One of the first things I did was to start researching online in order to learn from others, which included reading personal stories and blogs (like yours!) This has helped me to truly see the light at the end of the tunnel by seeing others come out on the other side.

​I also did use Dave Ramsey’s Snowball Method before even knowing who he was or that that’s what it was called. It just seemed so logical to me!  I used this method in choosing to pay off my student loan debt for good before tackling my credit cards.

Yes, the student loan debt was “good” debt that carried lower interest rates than my credit cards. But, it was also a debt that was locking up $300 monthly payments from me.

So, since that total debt was far smaller than my credit card debt by this time, I decided to attack it full force as my priority. I figured out which of the loans had the highest interest rate and paid that off first, then the second, and so on.

Getting that “Congratulations!” email was like winning the lottery!

In the meantime, I had found a great 21-month 0% credit card offer, so I transferred my remaining credit card debt to that card. I learned that a credit card that offers a deal like this can be a very positive tool in debt management if you use it responsibly.  I vowed to never make a purchase on this card and to only pay it down — which I stuck to.  It was reassuring to know that I had nearly two years where my payments would ALL go to the principle and not to interest.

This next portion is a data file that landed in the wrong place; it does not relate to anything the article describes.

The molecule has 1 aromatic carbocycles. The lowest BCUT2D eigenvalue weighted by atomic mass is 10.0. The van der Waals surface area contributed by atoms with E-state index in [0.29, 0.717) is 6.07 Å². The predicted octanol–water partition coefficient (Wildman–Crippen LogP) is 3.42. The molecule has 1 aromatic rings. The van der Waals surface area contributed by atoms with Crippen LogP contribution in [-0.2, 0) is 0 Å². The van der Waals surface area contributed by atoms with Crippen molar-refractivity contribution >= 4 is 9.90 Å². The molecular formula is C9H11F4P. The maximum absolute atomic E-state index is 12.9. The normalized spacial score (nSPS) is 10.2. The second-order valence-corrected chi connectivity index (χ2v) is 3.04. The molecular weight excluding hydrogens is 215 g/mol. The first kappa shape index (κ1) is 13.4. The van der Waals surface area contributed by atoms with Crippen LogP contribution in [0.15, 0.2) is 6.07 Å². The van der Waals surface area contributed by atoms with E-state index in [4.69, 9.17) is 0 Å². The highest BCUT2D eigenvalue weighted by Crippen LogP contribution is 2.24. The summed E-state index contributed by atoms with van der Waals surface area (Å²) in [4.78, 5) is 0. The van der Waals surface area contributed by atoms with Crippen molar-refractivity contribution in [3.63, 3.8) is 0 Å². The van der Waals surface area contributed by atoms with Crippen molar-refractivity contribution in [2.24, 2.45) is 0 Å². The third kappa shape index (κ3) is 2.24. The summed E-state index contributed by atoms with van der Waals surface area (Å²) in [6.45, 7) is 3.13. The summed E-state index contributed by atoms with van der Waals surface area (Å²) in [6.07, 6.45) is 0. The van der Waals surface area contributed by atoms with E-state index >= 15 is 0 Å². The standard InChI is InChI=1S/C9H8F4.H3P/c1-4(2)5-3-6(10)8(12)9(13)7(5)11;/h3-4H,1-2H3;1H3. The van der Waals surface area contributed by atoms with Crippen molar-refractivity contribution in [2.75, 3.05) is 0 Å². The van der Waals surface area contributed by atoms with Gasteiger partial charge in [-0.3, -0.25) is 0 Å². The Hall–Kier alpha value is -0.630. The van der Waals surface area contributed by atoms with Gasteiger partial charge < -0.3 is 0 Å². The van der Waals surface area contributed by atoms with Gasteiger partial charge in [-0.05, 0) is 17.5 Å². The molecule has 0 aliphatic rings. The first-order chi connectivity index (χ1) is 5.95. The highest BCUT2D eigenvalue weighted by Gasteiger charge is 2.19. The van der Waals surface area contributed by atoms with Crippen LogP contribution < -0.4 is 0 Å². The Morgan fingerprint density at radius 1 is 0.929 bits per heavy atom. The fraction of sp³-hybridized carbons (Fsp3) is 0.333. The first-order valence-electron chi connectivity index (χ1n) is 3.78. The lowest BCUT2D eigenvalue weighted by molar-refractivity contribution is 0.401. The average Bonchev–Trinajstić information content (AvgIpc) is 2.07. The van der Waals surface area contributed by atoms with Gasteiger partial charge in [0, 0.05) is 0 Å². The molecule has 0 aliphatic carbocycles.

Did you cut any expenses to have more money to apply to your debt payoff?

I also cut cable and made my own antenna using a YouTube instructional video so that I could get the basic HD channels and news free. And I switched to a cheaper phone carrier that actually offered a better plan.  These changes alone saved me about $120/month.

I then started following the “$5 Savings Plan,” where you set aside any $5 bill that comes your way. Doing so requires you to be a cash user and not a card swiper, but I thought that using cash would likely make me more mindful in my spending anyway — which it certainly did.